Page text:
The remarkable qualities that propelled Kubica’s F1 comeback Prime

The remarkable qualities that propelled Kubica’s F1 comeback

It’s easy to look at Robert Kubica’s second Formula 1 career and feel a sense of sadness that he didn’t reach the heights for which he seemed destined. But as Ben Anderson discovered, performance and results are almost meaningless in this context – something more fundamental and incredible happened…

Formula 1
Nov 27, 2021
The humbling changes Ricciardo made to deliver for McLaren Prime

The humbling changes Ricciardo made to deliver for McLaren

From being lapped by his own teammate in Monaco to winning at Monza, it’s been a tumultuous first season at McLaren for Daniel Ricciardo. But, as he tells STUART CODLING, there’s more to the story of his turnaround than having a lovely summer holiday during Formula 1's summer break...

Formula 1
Nov 26, 2021
The potential benefits of losing the F1 constructors' title Prime

The potential benefits of losing the F1 constructors' title

As the battle continues to rage over the F1 2021 drivers' championship, teams up and down the grid are turning their attentions to the prize money attributed to each position in the constructors' standings. But F1's sliding scale rules governing wind tunnel and CFD use will soften the blow for those who miss out on the top places

Formula 1
Nov 25, 2021
The invisible enemy that's made Hamilton's title charge tougher Prime

The invisible enemy that's made Hamilton's title charge tougher

After winning his past few Formula 1 titles as a canter, Lewis Hamilton currently trails Max Verstappen by eight points heading into the final double-header of 2021. Although Red Bull has been his biggest on-track challenge, Hamilton feels that he has just as much to grapple with away from the circuit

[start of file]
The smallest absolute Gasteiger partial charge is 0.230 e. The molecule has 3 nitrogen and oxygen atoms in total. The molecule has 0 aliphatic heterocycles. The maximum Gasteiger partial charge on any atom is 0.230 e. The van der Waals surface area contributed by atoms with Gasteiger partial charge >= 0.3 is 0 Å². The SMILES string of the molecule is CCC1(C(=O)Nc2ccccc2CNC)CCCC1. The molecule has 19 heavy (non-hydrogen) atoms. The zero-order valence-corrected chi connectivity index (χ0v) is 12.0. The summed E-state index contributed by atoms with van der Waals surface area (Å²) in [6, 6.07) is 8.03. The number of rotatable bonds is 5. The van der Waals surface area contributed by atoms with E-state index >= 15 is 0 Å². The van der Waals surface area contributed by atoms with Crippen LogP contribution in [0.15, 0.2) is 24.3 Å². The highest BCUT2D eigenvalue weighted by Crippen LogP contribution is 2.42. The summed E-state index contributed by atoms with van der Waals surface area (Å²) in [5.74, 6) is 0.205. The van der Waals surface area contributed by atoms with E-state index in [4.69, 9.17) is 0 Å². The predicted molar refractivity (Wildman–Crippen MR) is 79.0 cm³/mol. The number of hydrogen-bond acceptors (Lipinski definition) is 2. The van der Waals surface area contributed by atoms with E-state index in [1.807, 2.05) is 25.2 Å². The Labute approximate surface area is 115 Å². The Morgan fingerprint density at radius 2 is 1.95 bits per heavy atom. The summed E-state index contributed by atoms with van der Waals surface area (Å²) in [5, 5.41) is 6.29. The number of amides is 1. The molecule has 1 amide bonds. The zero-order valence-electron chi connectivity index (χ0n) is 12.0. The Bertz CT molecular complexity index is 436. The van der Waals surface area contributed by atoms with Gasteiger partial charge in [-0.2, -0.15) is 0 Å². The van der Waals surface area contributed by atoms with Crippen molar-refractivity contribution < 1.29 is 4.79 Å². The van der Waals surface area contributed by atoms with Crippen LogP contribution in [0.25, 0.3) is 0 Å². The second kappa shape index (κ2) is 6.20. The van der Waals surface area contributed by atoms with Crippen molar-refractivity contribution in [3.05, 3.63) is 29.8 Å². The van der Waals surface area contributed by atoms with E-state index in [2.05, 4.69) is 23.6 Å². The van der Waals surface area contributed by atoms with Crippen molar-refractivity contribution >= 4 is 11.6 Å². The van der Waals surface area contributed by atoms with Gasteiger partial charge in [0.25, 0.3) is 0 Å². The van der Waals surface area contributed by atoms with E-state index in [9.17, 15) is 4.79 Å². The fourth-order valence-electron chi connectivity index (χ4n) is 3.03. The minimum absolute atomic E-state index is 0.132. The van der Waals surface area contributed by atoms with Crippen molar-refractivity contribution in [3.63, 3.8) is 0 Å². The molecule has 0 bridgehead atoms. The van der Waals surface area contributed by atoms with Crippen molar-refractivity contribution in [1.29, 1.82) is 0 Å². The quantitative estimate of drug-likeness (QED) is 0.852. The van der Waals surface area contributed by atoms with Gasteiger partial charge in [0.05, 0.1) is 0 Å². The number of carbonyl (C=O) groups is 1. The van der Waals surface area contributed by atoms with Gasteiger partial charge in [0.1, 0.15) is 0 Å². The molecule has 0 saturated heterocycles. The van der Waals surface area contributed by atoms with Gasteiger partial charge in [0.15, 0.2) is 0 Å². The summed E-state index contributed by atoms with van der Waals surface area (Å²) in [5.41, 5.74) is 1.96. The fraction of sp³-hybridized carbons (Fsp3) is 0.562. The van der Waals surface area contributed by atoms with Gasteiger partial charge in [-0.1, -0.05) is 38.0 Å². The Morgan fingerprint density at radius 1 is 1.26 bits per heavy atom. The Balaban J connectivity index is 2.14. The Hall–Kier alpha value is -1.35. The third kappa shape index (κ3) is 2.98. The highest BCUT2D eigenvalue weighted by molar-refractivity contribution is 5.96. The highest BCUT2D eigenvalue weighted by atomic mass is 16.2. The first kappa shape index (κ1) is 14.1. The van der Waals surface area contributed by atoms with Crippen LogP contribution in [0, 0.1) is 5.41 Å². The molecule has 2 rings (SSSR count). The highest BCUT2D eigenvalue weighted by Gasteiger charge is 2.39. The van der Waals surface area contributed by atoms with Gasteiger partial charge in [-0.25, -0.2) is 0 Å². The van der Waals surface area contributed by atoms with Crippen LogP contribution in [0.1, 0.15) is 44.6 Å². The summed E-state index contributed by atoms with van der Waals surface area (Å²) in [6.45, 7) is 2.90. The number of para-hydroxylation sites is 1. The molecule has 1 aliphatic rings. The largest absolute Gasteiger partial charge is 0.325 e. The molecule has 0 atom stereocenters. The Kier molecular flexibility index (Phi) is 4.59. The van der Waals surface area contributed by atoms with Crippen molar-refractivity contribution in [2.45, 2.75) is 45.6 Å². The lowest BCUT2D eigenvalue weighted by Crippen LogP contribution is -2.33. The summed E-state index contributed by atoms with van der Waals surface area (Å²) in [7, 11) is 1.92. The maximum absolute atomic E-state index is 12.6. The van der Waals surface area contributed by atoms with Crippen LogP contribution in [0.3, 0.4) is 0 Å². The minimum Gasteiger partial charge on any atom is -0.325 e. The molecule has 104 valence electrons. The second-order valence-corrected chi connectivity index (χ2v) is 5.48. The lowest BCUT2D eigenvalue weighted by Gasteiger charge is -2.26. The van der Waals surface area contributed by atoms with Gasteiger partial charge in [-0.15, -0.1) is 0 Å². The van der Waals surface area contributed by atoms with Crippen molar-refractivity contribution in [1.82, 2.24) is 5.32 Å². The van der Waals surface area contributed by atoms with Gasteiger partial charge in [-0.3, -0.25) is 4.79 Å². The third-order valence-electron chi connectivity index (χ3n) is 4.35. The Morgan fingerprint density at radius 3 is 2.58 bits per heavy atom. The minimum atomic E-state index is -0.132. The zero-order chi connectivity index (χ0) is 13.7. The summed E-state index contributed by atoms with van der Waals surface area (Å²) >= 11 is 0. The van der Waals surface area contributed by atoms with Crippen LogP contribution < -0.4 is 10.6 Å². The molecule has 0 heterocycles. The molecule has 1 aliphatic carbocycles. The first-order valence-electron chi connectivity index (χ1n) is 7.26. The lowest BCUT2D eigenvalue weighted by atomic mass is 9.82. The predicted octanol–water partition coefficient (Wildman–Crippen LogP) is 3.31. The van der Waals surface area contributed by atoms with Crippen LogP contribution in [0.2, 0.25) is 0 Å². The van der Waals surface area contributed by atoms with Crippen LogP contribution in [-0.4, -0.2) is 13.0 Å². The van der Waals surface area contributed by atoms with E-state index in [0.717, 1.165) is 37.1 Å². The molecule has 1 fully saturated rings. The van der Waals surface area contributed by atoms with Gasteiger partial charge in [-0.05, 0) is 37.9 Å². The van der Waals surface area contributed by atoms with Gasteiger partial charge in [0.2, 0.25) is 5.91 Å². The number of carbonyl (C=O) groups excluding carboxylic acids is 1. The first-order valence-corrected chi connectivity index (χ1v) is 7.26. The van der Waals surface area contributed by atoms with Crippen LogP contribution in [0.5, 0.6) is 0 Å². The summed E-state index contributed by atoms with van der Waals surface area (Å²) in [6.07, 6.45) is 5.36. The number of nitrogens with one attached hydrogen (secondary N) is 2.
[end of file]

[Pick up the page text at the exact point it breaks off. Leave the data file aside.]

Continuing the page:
Formula 1
Nov 24, 2021
Why F1's inconvenient penalties have to stay Prime

Why F1's inconvenient penalties have to stay

OPINION: Quibbles over the length of time taken by Formula 1's stewards over decisions are entirely valid. But however inconvenient it is, there can be no questioning the importance of having clearly defined rules that everyone understands and can stick to. Recent events have shown that ambiguity could have big consequences

Formula 1
Nov 23, 2021
The mistakes Red Bull cannot afford to repeat in F1 2021's title fight climax Prime

The mistakes Red Bull cannot afford to repeat in F1 2021's title fight climax

OPINION: Red Bull has had Formula 1’s fastest package for most of 2021, but in several of the title run-in events it has wasted the RB16B’s potential. It cannot afford to do so again with Lewis Hamilton motoring back towards Max Verstappen in the drivers’ standings with two rounds remaining

Formula 1
Nov 23, 2021
Qatar Grand Prix driver ratings Prime

Qatar Grand Prix driver ratings

Qatar was a virtual unknown for most as Formula 1 made its inaugural visit to the Gulf state, and tyre management quickly emerged as an even more critical factor than normal. Perhaps then it should come as no surprise that two of the championship's elder statesmen produced standout drives

Formula 1
Nov 22, 2021